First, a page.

In its flagship annual publication 'Asian Development Outlook 2009' or ADO 2009 report released on Tuesday by the Asian Development Bank's South Asia Department Director Bruno Carrasco, India's gross domestic product or GDP growth for the fiscal year 2010 was projected to decline to 5% from 7.1% in fiscal year 2009. The report, however, said it should speed up next year, as the global economy is expected to recover and lower local interest rates spur private investment and manufacturing.
The drop in GDP was attributed to the uncertain global environment. The report also stated that there is little scope for further fiscal stimulus to boost the economy.
The ADO 2009 added that the fiscal stimulus measures that the government announced between December 2008 and February 2009 should allow the country's GDP growth to rise to 6.5% in fiscal year 2011.
Inflation, the report said, should remain low in 2009-10 as well as in 2010-11, due to comfortable agricultural output, lower taxes on goods and weak domestic demand as also a decline in global commodity prices. The ADO 2009 forecasts inflation of 3.5% for the fiscal year 2009 and to rise a little to 4% for fiscal year 2010, as domestic markets recover and international prices of oil and non-oil commodities edge up.
The forecasts for fiscal year 2010 and fiscal year 2011 were based on five key assumptions, such as monetary conditions will continue to be accommodative, domestic food supply position will remain comfortable, global oil prices will average $43 a barrel in 2009 and $50 a barrel in 2010, non-fuel commodity prices will decline in 2009, but rise marginally in 2010, and a recovery in industrial economies will begin in the second quarter of 2010.
The report, however, warned that there are downside risks and challenges ahead. Prolonged recession in the major industrial economies beyond the second quarter of fiscal year 2011 could hamper India's recovery.
The latest global economic crisis has forced the government to set aside its plans for fiscal consolidation. The central government's budget deficit is estimated at 6% of GDP in the 2009 fiscal year, up from a targeted 2.5%. But off-budget items and deficits of state governments are expected to bring the estimated general government deficit to 10% of GDP.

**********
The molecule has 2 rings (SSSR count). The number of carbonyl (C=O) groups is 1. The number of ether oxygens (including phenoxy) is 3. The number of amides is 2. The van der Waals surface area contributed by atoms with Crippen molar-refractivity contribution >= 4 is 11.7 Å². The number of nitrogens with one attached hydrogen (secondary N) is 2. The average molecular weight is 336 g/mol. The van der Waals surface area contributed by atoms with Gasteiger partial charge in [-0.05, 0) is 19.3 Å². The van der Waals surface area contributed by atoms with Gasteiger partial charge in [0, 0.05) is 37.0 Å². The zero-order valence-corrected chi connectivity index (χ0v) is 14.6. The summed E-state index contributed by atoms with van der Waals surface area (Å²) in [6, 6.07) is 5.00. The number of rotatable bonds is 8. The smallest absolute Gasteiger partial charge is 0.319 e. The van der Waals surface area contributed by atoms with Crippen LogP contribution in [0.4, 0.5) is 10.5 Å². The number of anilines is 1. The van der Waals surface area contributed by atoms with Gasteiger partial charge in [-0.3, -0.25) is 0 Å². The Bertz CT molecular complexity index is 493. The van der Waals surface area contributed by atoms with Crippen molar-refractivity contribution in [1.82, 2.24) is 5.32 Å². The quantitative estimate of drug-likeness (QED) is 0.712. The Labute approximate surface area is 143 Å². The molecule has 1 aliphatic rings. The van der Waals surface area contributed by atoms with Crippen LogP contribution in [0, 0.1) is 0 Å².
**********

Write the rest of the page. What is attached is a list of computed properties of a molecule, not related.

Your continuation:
ADO 2009 urged the government to review tax policy, the quality of public expenditure, and the effectiveness of public programs to ensure that it has room for the infrastructure and social sector spending that is necessary for achieving rapid, longer-term growth.
Carrasco pointed out that though there was limited space for fiscal stimulus, the Reserve Bank of India or RBI could still take monetary steps if required. That limited fiscal space leaves the remaining option at monetary easing, if RBI feels that there is some degree of further scope of easing the policy rates without undermining inflation, strong reserves for liquidity. The RBI may wish to consider further measures, he added.
For the following fiscal year, however, ADB's 'Outlook' report projected a comparatively rosier scenario. India's GDP growth rate, it said, should speed up in 2010-11 with recovery in the global economy and lower domestic interest rates spurring private investment and manufacturing.
The World Bank has scaled down India's economic growth rate forecast to a dismal 4% for the fiscal year 2010, down from an estimated 5.5% for the fiscal that ended on Tuesday.
India, according to the World Bank's Global Economic Prospects 2009 released ahead of the G-20 meeting in London, could witness some recovery in 2010-11 with growth likely to bounce to 7%.
The Interim Economic Outlook released by Organization for Economic Co-operation and Development (OECD) said with emerging economies facing the possibility of abrupt slowdowns, India's Gross Domestic Product growth rate could slip to as low as 4.3% in fiscal year 2009.
The Interim Economic Outlook released by Organization for Economic Co-operation and Development (OECD) said India's GDP growth rate could slip to as low as 4.3% in fiscal year 2010, with emerging economies facing the possibility of abrupt slowdowns.
Pointing out that the economic growth in India will ease to 4.3% in 2009-10, the Outlook said that China is likely to grow by 6.3%. However, the economies in Brazil and Russia are expected to decline by 0.3% and 5.6% respectively.
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